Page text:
9. 9. on these four types of conflicts traps. Standard solutions do not work against these traps, he writes; aidis often ineffective, and globalization can actually make matters worse, driving development to more stablenations.Collier‟s great research show that before an election, warring parties may channel their antagonisms intopolitics, but that violence tends to flare up once the voting is over. What‟s more, when elections are won bythreats, bribery, fraud and bloodshed, such so-called democracies tend to promote bad governance, sincethe policies needed to retain power are quite different from those needed to serve the common good.Ethnic identification predominates among the bottom billion making mockery of democratic rule. Leadershave no incentive to perform well as people vote on ethnic loyalty rather than governmental competence.This ultimately causes national identity replaced by ethnic identity; countries are cursed with bitter ethnicdivisions and patronizing instability and corruption. (22)Still, electoral shortcomings in these countries do not mean we should give up on democracy altogether. It‟sthe cheap imitation that should give us pause. As Collier explains, “democracy is a force for good” as long asit is more than a “facade.”But Collier‟s news is not all bad. If democracy (in its limited form) tends to increase political violence in thepoorest countries, the opposite occurs once per capita income reaches about $2,700. These wealthiervoters apparently expect more responsive governments, and are prone to revolt if their expectations aredashed. Since China recently passed this income threshold, the statistics suggest that it risks increasingpolitical violence unless it democratizes.On closer examination of these countries for more than a decade Collier in his another acclaimed book ” (23)and other research reports and papers concludes that democracy in bottom billion countries equalswith bloodshed, loot, murder and even genocide. Further he claims that elections without stronginstitutions for promoting accountability are means to the exploitation insurgencies and civil wars. Andultimately even the insurgencies staged against the exploitation and greed of the elites have been foundfocused on the access of financial resources rather than the commitment to people and ideology professedto serve.5. FORM OF GOVERNMENT, DEGREE OF GOVERNMENT AND INSTITUTIONS FOR DEVELOPMENTWhen the last century was going to end Dr. Devendra Raj Pandey wrote a book on Nepal‟s faileddevelopment. (24) But that time it would become too early to infer that the development that failed wasgoing to end the democratic polity Nepal initiated in 1990. The mass of great hope created by the“Janaandolan 2046” in no time turned into political dysfunctionality and stagnation, working as a catalystfor anarchy, violence and complete chaos ignited by insurgency, ethnic hatred and political destabilizationas theorized by Collier. The situation moved this way prompted for another Janaandolan and ended with theelection of a Constituent Assembly but again the situation has not improved but worsened for commonpeople snatching their hope that good days will fall upon them.When both democracy and development fail in a country indubitably conflict erupts and if it is not managedeffectively then obviously the state order collapses. The vaccum created by the sudden decline of stateauthority either will be filled by forces of more violence or terrorism or by international actors, but ineither way situation may not improve. 9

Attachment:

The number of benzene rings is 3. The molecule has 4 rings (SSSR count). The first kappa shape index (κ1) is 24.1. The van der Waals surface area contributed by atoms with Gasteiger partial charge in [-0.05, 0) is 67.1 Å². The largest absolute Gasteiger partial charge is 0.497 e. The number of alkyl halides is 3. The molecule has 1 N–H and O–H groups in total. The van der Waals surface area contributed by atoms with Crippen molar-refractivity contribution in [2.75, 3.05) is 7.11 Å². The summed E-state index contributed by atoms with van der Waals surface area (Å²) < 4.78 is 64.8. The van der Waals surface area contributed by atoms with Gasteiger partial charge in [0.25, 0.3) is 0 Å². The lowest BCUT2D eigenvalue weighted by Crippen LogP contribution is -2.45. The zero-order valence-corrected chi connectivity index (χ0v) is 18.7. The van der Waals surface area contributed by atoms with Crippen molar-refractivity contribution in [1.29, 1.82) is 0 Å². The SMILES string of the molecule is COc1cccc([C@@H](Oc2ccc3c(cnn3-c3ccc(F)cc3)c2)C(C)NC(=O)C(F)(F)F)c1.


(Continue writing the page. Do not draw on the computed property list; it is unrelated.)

10. 10. Therefore, it is more than true that democracy cannot be replaced by any form of government than abetter and more effective democracy with accountable government at all level. But such a democracycannot exist in isolation. Consolidation of democracy is to be joined by suitable economic and socialconditions that mainly includes- extract and distribute revenues, produce public goods and maintain stateorder by wielding effective monopoly over means of violence (25) The veteran political scientist SamuelHuntington in his classic work – Political Order in Changing Societies has stated that “the most importantpolitical distinction among countries concerns not their form of government but their degree ofgovernment. (26) Huntington again mentions that in many developing countries like Nepal people lack manythings from food to education and health but for them “there is a greater shortage – shortage of politicalcommunity and of effective, authoritative, legitimate government”. (27) In the same place Huntington hasquoted the famous American writer as - “ that there is no greater necessity for men who live incommunities than that they be governed , self governed if possible, well governed if they are fortunate ,butin any event governed”. (28)6. ECONOMIC FOUNDATION FOR A SUCCESSFUL DEMOCRACYLevel and quality of development and its distributive capacity validates democracy. In simplest termsdemocracy for all; for those who are living now and for those who will be living for all the times to come.The world‟s population now stands at seven billion and is projected to reach 9.3 billion by 2050 – doublethan in 1950 (29) The world income would be more than U.S. $ 135 trillion which now is about U.S. $ 35trillion. With these growth rates to 2050, 40 percent of this income growth will go to low and middleincome countries with average income to U.S. $ 6300 – with better life conditions. And indubitably a worldwith U.S. $ 135 trillion in GDP cannot rely on the current production and consumption practices. (30)But change does not come as an accidental occurrence, it is the outcome of brave and visionary peoples‟efforts wanting change, working for change and making a difference. The goal of economy according tonoted Nepali acedemician Dev Raj Dahal, is to increase the standard of living of people by sustainable oseof resources and transformation of society in achiving a better human order (31 ) Emminent economistRobert Skidelsky says that in economics there are no final victories and defeats, rather economicdoctrines ebb and flow obedient to changes in consciousness and in the world. Further he says theories ineconomics are independent and they do not supersede each other. (32)Skidelsky has also raised another pertinent issue. He says “ideas are not at the mercy of events in anystraightforward way. The disciplines which produce theories exhibit stability through time in theirconcepts , techniques and language.” Moreover he explains eventhough the facts are the same but they areintrepreted in in different ways, so he who controls the intrepretation controls the ideas. (33)In the lights of general situational analysis and issues as mentioned above here are some policyrecommendations that may help us in curing the miserable state of our economy as presented by acolumnist in a vernacular daily (34)6.1. Integrated Management of Economy and Ecology Failure to absorb the rapid population and income growth would lead to mass suffering and social tensionleashing -social,political and ecological catastrophes. The continuation of extreme cross-country incomeinequality could deter international cooperation, betraying the speed and sprit of globalization, despite itspotential to improve everyone‟s standard of living. Rapid population growth also tends to accelerate the 10